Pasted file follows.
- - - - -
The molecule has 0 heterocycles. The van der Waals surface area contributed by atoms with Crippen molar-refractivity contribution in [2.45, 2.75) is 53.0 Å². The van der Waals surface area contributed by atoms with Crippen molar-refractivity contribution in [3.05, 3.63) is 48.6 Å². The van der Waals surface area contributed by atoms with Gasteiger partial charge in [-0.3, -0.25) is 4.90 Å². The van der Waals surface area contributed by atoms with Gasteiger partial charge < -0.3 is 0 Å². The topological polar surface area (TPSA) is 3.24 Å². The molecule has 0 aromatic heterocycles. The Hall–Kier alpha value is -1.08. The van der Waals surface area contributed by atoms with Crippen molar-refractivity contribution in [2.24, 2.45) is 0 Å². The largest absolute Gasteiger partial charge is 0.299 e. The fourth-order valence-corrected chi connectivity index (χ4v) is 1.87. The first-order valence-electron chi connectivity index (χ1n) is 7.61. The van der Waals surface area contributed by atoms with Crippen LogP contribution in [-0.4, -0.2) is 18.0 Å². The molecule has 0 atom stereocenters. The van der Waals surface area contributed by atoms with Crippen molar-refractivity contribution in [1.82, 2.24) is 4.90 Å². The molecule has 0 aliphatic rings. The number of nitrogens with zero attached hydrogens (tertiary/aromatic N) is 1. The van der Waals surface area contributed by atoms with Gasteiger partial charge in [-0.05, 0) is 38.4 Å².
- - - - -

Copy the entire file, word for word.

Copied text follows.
The molecule has 0 heterocycles. The van der Waals surface area contributed by atoms with Crippen molar-refractivity contribution in [2.45, 2.75) is 53.0 Å². The van der Waals surface area contributed by atoms with Crippen molar-refractivity contribution in [3.05, 3.63) is 48.6 Å². The van der Waals surface area contributed by atoms with Gasteiger partial charge in [-0.3, -0.25) is 4.90 Å². The van der Waals surface area contributed by atoms with Gasteiger partial charge < -0.3 is 0 Å². The topological polar surface area (TPSA) is 3.24 Å². The molecule has 0 aromatic heterocycles. The Hall–Kier alpha value is -1.08. The van der Waals surface area contributed by atoms with Crippen molar-refractivity contribution in [2.24, 2.45) is 0 Å². The largest absolute Gasteiger partial charge is 0.299 e. The fourth-order valence-corrected chi connectivity index (χ4v) is 1.87. The first-order valence-electron chi connectivity index (χ1n) is 7.61. The van der Waals surface area contributed by atoms with Crippen LogP contribution in [-0.4, -0.2) is 18.0 Å². The molecule has 0 atom stereocenters. The van der Waals surface area contributed by atoms with Crippen molar-refractivity contribution in [1.82, 2.24) is 4.90 Å². The molecule has 0 aliphatic rings. The number of nitrogens with zero attached hydrogens (tertiary/aromatic N) is 1. The van der Waals surface area contributed by atoms with Gasteiger partial charge in [-0.05, 0) is 38.4 Å².